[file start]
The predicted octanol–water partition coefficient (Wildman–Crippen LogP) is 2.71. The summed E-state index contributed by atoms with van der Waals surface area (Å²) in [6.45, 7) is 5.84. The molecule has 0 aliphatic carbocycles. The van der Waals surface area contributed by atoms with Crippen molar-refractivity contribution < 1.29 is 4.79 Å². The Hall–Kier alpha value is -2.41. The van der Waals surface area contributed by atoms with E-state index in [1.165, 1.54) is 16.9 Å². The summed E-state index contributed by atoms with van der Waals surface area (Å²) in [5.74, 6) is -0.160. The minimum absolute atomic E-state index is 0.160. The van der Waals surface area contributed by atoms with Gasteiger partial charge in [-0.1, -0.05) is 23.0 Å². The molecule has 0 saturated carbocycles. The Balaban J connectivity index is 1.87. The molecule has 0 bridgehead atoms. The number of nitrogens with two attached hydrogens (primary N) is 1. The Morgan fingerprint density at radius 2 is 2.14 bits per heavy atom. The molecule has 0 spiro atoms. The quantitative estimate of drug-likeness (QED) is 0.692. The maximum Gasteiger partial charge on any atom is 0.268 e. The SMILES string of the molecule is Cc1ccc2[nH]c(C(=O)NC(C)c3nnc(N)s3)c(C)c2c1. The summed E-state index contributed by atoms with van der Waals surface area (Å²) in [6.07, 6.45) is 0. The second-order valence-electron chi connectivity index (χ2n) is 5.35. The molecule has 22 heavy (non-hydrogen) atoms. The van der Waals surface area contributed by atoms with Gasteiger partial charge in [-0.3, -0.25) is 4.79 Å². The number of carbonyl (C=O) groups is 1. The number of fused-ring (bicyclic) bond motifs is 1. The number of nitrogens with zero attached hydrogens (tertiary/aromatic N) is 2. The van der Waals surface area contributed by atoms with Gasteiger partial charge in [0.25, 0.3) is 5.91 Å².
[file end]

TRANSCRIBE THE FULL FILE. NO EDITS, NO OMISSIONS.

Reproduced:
The predicted octanol–water partition coefficient (Wildman–Crippen LogP) is 2.71. The summed E-state index contributed by atoms with van der Waals surface area (Å²) in [6.45, 7) is 5.84. The molecule has 0 aliphatic carbocycles. The van der Waals surface area contributed by atoms with Crippen molar-refractivity contribution < 1.29 is 4.79 Å². The Hall–Kier alpha value is -2.41. The van der Waals surface area contributed by atoms with E-state index in [1.165, 1.54) is 16.9 Å². The summed E-state index contributed by atoms with van der Waals surface area (Å²) in [5.74, 6) is -0.160. The minimum absolute atomic E-state index is 0.160. The van der Waals surface area contributed by atoms with Gasteiger partial charge in [-0.1, -0.05) is 23.0 Å². The molecule has 0 saturated carbocycles. The Balaban J connectivity index is 1.87. The molecule has 0 bridgehead atoms. The number of nitrogens with two attached hydrogens (primary N) is 1. The Morgan fingerprint density at radius 2 is 2.14 bits per heavy atom. The molecule has 0 spiro atoms. The quantitative estimate of drug-likeness (QED) is 0.692. The maximum Gasteiger partial charge on any atom is 0.268 e. The SMILES string of the molecule is Cc1ccc2[nH]c(C(=O)NC(C)c3nnc(N)s3)c(C)c2c1. The summed E-state index contributed by atoms with van der Waals surface area (Å²) in [6.07, 6.45) is 0. The second-order valence-electron chi connectivity index (χ2n) is 5.35. The molecule has 22 heavy (non-hydrogen) atoms. The van der Waals surface area contributed by atoms with Gasteiger partial charge in [-0.3, -0.25) is 4.79 Å². The number of carbonyl (C=O) groups is 1. The number of fused-ring (bicyclic) bond motifs is 1. The number of nitrogens with zero attached hydrogens (tertiary/aromatic N) is 2. The van der Waals surface area contributed by atoms with Gasteiger partial charge in [0.25, 0.3) is 5.91 Å².